Who are we? We are our stories.

Wednesday, March 23, 2016

Crocus, Brick, and Moss

The snow is completely gone (again), but they are predicting possibly a foot more today. It is a big storm front, but monitoring the NOAA radar it looks as if it may slide us by about an 1/8th of a mile to the north. That is cutting it a bit close and may simply be wishful thinking, but hope springs eternal in the human breast.

Yesterday I took a stroll about the estate and grabbed some images:

The mild winter bodes well for the Tree Peonies. These plants have marvelous blossoms and foliage, but they are woody shrubs rather than herbaceous perennials and sometimes they show their displeasure with our Zone 4 winters by dying back or withholding some of their blossoms. Most years there are a few dead branches and shriveled buds in Spring; not this year, but a late hard frost may still set them back.

The pathway bricks are from the Interstate Power chimney. It was built 300 feet tall in 1922 at a time when dealing with air pollution meant putting it up into the sky as high as possible to send it to their downwind neighbors. The chimney was razed in '79 and eventually over time some of the bricks migrated to my garden paths. 1922? That means that the man who made my bricks was likely born well before 1900. I think about that every time I notice the brick on the lower left. At one time dirt and moss collected in the fingerdips (not a proper word, so I made one). I carefully considered whether he would want moss growing in his little signature mistakes. I cleaned them out. Neatly.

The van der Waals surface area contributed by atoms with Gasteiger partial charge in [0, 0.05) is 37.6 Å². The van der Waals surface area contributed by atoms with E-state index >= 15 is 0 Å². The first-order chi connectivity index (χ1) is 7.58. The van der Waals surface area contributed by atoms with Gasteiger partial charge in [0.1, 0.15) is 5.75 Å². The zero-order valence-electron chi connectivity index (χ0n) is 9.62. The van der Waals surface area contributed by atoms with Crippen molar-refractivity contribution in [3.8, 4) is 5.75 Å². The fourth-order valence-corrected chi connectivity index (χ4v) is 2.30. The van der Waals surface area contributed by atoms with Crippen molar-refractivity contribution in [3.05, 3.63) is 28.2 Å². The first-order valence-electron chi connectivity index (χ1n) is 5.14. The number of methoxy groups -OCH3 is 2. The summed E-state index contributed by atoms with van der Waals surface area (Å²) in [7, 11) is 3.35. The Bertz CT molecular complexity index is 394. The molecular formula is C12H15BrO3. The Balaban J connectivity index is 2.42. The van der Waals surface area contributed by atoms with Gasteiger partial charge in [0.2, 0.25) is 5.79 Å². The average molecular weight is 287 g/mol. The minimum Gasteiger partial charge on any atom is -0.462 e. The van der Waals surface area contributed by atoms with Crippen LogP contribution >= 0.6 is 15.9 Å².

Bunny raisins.

I love the emerald lushness of moss and the wabi-sabi look of mossy mortared brickway walks. I have a neighbor who bemoans her moss and fights it to the death with chemical poisons. For me if the pH and sunlight are right, the moss is right. I never use any weed killer (except for Canada Thistles) nor do anything to encourage grass to grow. The resulting "lawn" may look rough, but various creatures seem to appreciate it and they make my life fuller, something that a trimmed grass mono-culture never could. Anyway, back to my moss - I will "harvest" some of the moss from the wasteland edges of the property, put it in a blender with buttermilk, and pour the resulting green bryophytic soup over some of the newer paths where moss has been slow to take hold. The resulting brickways will make you want to walk barefoot, just so that sensation is not completely wasted on children. 

May your moss be lush - Gunnar

1 comment:

Redwing said...

That's a great way to spread moss about. Didn't know about that one.